Dali Katch G2 and Cleer Scene Head-to-Head Review
Does anyone need a $600 Bluetooth® speaker? Hard for me to determine. At that level, looks and brand play into the equation as much as sound. I review a lot of Bluetooth speakers, and while I was impressed by the sonorous depth of the Dali Katch G2, it felt like the vocals were all trying to reach me from behind a wall.
I listened over the course of a couple of months to the Dali Katch G2. I was impressed by its richness in looks and sound. But reviews require context. So, I sat for a couple of hours, going back and forth between the Dali Katch G2 and the Cleer Audio Scene. I was going to write a single review of the Katch and another for the Cleer. After this head-to-head competition, I decided to combine them. I found the Cleer Scene offered more realistic audio reproduction just below full volume where it can lean into distortion, and the Katch G2, with powerful depth and richness, proved less accurate than the Cleer.
And that analysis, and the analysis that follows, begs the question: can a $99 speaker beat a $599 speaker? The answer is yes, especially with price considerations. If they were both $99, the fit and finish of the Katch G2 would outshine the Cleer Scene’s nice but not designer exterior. But the sound would still be the sound, and the Scene would, at least for me, still sound better, and sound is why most people buy speakers.
Dali Katch G2
- Classie, designer materials and look
- Loud, immersive sound
- Is a power bank
- Can be paired with another G2 for stereo sound
- Supports the latest codecs, including aptX HD
- Longer battery life (30 hours)
- Limited on-device controls
- Audio is muddy, constrained, especially in ‘warm’ mode
- No speakerphone
- Excellent, accurate audio
- Speakerphone feature
- IPX7 waterproof certification
- Pretty long battery life (12 hours)
- Not a power bank
- Does not support aptX codecs
Fit and Finish
Several years ago, I wrote an article for Fast Company (In Fashion, Tech Accessories Are The New Fragrance) on designer influence in tech. I wrote about iPhone cases, for instance, that ran hundreds, even thousands of dollars—an investment that often only lasted until the next iPhone shipped. The Dali Katch G2 feels like it fits into that category, though with a much longer shelf life. The fit and finish are outstanding. The clever, real leather strap that requires a screwdriver or dime to unlock takes nylon lanyards looped through tiny holes to the next level. When not in use, the strap screws down and hugs the rounded edge of the Katch G2.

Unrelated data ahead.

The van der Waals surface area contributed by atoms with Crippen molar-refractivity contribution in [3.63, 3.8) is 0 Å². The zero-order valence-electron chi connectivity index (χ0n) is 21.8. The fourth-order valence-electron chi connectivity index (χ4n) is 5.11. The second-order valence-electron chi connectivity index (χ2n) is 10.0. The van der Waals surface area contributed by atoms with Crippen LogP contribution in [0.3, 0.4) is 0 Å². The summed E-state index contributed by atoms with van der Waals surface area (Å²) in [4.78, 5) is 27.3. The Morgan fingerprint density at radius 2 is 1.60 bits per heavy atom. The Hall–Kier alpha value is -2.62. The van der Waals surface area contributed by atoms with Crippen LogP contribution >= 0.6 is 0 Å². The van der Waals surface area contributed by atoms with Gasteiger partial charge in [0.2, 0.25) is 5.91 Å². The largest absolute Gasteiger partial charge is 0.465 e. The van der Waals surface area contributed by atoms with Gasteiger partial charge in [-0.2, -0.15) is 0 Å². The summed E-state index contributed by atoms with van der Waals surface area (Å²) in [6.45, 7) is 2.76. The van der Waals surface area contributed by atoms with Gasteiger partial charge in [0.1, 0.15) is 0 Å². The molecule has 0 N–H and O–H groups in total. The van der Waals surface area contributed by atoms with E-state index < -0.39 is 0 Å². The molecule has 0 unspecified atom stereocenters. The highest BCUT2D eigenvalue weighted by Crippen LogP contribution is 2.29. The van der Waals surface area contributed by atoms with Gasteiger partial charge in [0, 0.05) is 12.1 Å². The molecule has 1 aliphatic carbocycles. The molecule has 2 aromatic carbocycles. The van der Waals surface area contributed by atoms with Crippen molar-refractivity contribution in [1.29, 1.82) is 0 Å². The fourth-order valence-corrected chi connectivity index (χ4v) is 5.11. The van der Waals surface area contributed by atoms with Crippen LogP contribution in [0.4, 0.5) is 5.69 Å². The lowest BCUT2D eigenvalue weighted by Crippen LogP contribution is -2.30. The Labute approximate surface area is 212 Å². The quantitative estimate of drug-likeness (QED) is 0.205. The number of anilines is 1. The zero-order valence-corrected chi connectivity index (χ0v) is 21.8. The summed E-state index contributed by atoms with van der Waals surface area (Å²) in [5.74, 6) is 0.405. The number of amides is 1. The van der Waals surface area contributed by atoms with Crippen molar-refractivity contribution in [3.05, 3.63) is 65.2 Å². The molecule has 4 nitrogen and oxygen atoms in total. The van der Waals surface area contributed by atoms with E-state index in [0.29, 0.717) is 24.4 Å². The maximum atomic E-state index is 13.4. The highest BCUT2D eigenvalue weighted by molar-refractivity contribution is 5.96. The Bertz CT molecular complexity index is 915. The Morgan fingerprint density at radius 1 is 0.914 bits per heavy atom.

The caramel white finish looks like it should reside in a case somewhere on Beverly Hills’ famed Rodeo Drive, which I’m sure it does. And that may get some people to drop $599 as a reasonable investment for a Bluetooth speaker.
The Cleer Scene is a less opulent product, a compact, rounded wedge with a broad LED on the front and round radiators tucked into both ends. Accessible controls across the top and in the back offer audio options. While the Cleer Scene isn’t designer-level, it also isn’t an embarrassing rubber block. The speaker’s sculpted edges and fabric exterior may not draw attention as a piece of art, but they are more utilitarian. Winner: Dali Katch G2.
While one would think a $599 speaker would crush a $99 speaker, that isn’t the case. Song after song, from bright piano keys to the rumble of a Jimi Hendrix guitar, the Cleer Scene sounded better, especially in the Katch’s warm mode. In warm mode, the Dali Katch G2 sounded rich, but it also sounded constrained, like the music was playing through the bass or perhaps through a wall of water or a stack of wood. It felt less accessible. And while the Cleer Scene distorted slightly at max volume, it also unleashed every song that I played through it. The vocals sounded present in the crispness, unchecked in a good way.
Switching the Katch G2 to the ‘clear’ mode unshackled the vocals and brought down the barrier smoothing the highs, but the sound was still mired by an audio molasses that blended notes and layers that should sound more distinct. I recommend only listening to the Katch G2 in ‘clear’ mode—I’m not sure what Dali was after with warm mode, as its deficiencies are not hidden.